On a happier note, that Fergus Legion put on a special effort to have all members in attendance when King George VI and his family passed through Guelph in June 1939. There was much confusion in Guelph about the arrangements, and conflicting instructions from the Guelph police, who were in charge of the assembly. The Fergus Legion has intended to be present in formation, but this was-not possible. Despite the organizational problems, virtually the entire Branch was in attendance.’
Most of the World War I veterans had young families in the late 1930s, and popular event each August was the Legion’s picnic~ these were planned as family outings, with basket lunches and games for the children. In 1939 the Legion organized a car pool to Guelph for the last picnic before the dreaded hostilities erupted in Europe.
Branch 275 in World War IL and After
In my previous column I traced the major events surrounding the information of Fergus Legion Branch 275 and the progress of the organization up to the start of World War II. This week I am continuing the story through the war years.
Branch 275 assisted -with recruitment and war preparations after the outbreak of war in September 1939. Mostly, through, the branch served its members as a social organization. The Monday evening meetings continued, featuring card games and lunch. There were also various social outing through the year, oriented to families.
The Legion still had no permanent quarters, and this fact hindered its activities. Membership numbers remained stable, but a number of Fergus Veterans preferred to belong to the Elora Branch, which had its own quarters and a beverage room.
A renewed spirit of vitality embraced Branch 275 in 1942. Two factors were responsible: the election of Harry Rogers as president, and the formation of a Ladies Auxiliary.
Rogers changed the meetings to Tuesday nights, a move that seemed to stimulate attendance. He also served as the pension adjuster, acting as a mediator between government authorities and veterans, and lobbying on their behalf. Membership numbers started to rise again, and the Branch welcomed its first members who were on active service.
On March 24th, Branch 275 held a social evening for all veterans, soldiers on active service and their wives. Mrs. Grieve of Georgetown, the zone representative, spoke on the formation of an Auxiliary. She aroused a great deal of enthusiasm among the wives, and work began immediately on the formation of the Fergus Auxiliary.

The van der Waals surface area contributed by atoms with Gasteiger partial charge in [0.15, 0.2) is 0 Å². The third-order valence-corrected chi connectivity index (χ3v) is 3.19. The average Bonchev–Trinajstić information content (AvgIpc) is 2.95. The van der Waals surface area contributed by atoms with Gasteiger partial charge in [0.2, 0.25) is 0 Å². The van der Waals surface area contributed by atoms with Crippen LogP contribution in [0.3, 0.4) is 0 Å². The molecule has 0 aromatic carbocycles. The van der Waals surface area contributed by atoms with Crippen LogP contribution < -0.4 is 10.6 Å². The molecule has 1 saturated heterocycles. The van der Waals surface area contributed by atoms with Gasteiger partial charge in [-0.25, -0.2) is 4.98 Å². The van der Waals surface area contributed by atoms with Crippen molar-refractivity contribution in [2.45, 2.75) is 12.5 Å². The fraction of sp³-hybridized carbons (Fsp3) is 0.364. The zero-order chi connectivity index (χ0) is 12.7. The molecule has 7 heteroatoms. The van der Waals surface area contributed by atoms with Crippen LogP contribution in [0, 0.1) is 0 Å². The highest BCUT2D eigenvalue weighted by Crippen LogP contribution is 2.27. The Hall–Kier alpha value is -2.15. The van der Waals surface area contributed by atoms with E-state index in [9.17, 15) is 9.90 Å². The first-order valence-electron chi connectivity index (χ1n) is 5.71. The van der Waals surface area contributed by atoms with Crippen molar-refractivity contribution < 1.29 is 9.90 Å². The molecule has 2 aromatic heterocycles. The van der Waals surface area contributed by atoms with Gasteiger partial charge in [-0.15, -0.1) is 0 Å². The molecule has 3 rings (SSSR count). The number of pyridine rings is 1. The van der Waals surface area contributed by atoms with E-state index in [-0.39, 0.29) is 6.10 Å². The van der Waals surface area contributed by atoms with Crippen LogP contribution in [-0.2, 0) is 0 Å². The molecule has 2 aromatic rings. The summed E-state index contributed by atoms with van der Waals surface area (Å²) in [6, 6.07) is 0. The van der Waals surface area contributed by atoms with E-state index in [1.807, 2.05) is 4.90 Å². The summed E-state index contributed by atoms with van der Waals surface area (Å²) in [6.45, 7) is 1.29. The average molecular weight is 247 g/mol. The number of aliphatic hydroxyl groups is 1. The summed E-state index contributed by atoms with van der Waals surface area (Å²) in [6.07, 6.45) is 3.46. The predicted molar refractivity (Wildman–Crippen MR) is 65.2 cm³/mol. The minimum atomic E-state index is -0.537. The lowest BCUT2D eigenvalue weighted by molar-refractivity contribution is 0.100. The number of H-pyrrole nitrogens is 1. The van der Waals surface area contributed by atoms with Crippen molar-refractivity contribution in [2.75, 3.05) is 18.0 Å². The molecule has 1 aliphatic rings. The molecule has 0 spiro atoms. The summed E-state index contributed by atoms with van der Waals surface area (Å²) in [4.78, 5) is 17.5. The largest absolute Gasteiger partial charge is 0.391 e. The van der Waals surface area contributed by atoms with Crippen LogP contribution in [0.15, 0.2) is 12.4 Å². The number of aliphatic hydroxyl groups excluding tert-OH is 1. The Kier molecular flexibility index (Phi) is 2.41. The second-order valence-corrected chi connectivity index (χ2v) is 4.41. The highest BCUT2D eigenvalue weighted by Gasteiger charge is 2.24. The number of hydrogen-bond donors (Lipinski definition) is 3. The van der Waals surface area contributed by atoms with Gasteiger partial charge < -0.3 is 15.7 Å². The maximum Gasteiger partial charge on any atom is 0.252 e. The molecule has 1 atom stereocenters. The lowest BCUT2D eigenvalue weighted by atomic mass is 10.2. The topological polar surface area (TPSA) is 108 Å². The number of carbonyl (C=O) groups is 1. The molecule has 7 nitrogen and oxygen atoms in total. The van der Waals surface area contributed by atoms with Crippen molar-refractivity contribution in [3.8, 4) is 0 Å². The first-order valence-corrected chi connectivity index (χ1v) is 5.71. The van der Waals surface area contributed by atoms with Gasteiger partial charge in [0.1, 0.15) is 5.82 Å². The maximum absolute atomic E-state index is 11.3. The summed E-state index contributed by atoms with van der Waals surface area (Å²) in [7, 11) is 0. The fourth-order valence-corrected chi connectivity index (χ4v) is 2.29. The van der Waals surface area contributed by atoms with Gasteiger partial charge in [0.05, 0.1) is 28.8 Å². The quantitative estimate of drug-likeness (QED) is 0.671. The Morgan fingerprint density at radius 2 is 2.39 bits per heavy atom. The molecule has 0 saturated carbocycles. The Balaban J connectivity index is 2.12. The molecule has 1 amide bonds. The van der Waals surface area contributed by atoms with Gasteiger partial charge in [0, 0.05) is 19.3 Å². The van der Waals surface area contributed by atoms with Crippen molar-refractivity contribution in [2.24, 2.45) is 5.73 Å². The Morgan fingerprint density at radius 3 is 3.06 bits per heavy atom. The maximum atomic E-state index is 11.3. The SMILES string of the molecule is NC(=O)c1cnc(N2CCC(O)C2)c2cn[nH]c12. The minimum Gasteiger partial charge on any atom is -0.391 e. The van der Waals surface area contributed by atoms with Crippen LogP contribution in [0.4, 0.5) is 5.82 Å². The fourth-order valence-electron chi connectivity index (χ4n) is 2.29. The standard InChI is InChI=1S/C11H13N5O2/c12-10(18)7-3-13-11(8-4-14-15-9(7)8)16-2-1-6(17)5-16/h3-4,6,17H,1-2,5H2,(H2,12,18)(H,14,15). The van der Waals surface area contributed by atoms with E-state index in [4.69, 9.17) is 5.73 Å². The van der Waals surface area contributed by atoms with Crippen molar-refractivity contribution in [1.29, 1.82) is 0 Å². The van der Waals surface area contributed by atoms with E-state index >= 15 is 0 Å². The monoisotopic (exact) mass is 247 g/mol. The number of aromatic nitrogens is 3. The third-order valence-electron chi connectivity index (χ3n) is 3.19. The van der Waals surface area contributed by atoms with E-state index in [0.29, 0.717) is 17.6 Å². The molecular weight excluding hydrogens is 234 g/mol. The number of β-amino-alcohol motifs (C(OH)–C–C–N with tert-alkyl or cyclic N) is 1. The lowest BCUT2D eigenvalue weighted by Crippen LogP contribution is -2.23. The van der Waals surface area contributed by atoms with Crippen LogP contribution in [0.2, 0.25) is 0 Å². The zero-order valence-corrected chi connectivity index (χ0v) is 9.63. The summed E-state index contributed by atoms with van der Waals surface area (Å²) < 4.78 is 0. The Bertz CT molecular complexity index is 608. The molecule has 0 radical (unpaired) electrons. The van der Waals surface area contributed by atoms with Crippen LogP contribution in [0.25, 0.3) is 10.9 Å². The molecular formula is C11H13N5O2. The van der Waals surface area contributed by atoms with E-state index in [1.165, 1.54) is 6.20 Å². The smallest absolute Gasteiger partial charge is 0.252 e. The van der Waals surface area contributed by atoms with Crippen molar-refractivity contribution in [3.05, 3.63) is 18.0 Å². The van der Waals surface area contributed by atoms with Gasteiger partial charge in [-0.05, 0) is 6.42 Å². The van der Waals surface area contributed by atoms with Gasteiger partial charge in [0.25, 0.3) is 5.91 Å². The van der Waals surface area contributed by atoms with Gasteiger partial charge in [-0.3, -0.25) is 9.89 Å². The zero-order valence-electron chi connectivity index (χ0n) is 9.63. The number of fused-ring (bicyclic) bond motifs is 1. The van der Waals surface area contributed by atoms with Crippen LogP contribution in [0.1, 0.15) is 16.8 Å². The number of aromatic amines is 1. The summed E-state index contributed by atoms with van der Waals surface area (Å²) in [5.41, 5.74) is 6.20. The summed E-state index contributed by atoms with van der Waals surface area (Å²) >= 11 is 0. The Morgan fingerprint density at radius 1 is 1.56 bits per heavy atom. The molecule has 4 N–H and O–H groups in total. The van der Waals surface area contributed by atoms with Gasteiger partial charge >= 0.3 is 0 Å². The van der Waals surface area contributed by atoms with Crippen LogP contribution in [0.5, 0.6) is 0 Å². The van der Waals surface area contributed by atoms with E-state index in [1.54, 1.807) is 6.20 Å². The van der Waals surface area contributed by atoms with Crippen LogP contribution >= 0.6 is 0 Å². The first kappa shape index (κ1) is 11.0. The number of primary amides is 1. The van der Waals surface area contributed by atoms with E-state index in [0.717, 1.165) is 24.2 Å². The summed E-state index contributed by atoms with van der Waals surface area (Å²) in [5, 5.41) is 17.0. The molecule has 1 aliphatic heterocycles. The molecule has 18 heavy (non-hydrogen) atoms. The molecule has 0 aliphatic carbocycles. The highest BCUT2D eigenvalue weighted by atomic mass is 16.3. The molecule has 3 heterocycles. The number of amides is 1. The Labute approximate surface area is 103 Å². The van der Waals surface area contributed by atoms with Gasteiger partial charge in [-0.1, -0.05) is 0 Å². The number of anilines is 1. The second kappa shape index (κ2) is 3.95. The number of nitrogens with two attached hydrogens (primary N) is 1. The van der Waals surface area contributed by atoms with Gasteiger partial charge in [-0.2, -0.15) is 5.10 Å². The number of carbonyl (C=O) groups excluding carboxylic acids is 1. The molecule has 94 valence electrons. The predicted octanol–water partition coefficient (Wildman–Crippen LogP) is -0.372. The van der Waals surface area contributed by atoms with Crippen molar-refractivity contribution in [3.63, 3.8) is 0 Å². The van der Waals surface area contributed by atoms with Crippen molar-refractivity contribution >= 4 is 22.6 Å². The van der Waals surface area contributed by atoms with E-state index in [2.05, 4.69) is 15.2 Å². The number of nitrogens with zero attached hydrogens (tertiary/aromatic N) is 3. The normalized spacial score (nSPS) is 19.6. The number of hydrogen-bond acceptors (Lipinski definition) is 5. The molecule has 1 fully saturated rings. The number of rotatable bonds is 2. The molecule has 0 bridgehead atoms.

Organizational work took only a few weeks. Branch 275 Ladies Auxiliary met on April 28 for the installation of officers. The group began work immediately, preparing packages of luxury items for overseas soldiers. These consisted of such items as cigarettes and candies. Answering a special request from Fergus old boy Capt. Tom Russell, the group gathered seven cartons of books and games in one week.
Mrs. Grieve returned in June to visit the Fergus Auxiliary. Although barely two months old, she said the Fergus Auxiliary was the most active and successful of the 10 in her Zone.
Meanwhile, President Harry Rogers and the other executive members were already making plans tor the postwar period. They expected a large increase in membership. World War I Veterans all recalled the problems they had faced in 1919 and 1920 in returning to civilian life with virtually no support or assistance. Their problems were made all the more difficult by general economic conditions which produced high inflation, strikes, and large scale unemployment.
The government wanted to avoid the problems encountered after World War I, and plans were being made as early as 1942 for the postwar economy. In April 1942 R.G. Goldston, a veterans welfare adjuster, spoke to Branch 275 and outlined plans being made for demobilized soldiers. These included educational support and benefits, assistance in starting businesses, decent pensions for the disabled, and health benefits. Goldston stated that if necessary the government would undertake massive public works projects to fight unemployment.
Branch 275 had sponsored Decoration Day every year since 1935. The 1942 ceremony was one of the largest ever. The Legion placed flowers on the graves of each of the 78 veterans buried in Belsyde Cemetery, and Padre W.A Young offered a stirring address to the large crowd.
Although 1942 was an outstanding year for Branch 275, not everything went smoothly. Legion members, except for eight men, boycotted a recruitment parade on July 6. The parade consisted of military equipment and bands. A number of Fergus veterans who had seen active service spoke out against this type of recruitment. They thought it portrayed war as an exciting adventure. Their own experience had been one of horror, very much in contrast to the mindless jingoism that had fined theirs ears as they departed for Europe in 1915 and 1916.
The young men of Fergus in 1942 were fully aware of the grim realities of modem warfare. The recruitment parade attracted not a single new recruit. Fergus men enlisted in large numbers, but as a patriotic duty, rarely for the adventure.
Meanwhile, the Ladies Auxiliary continued its activities. Mrs. Harry Rogers hosted a tea and baking sale in July. Packages of cigarettes went overseas in August, and 31 parcels of luxury items (including home-made Christmas cake) in September. By year end their parcels included socks knitted made by Red Cross members and gloves made by local Scout mothers. The profits from the Legion bingos were directed to the Auxiliary in October 1942: these funds bought items for Bundles for Britain.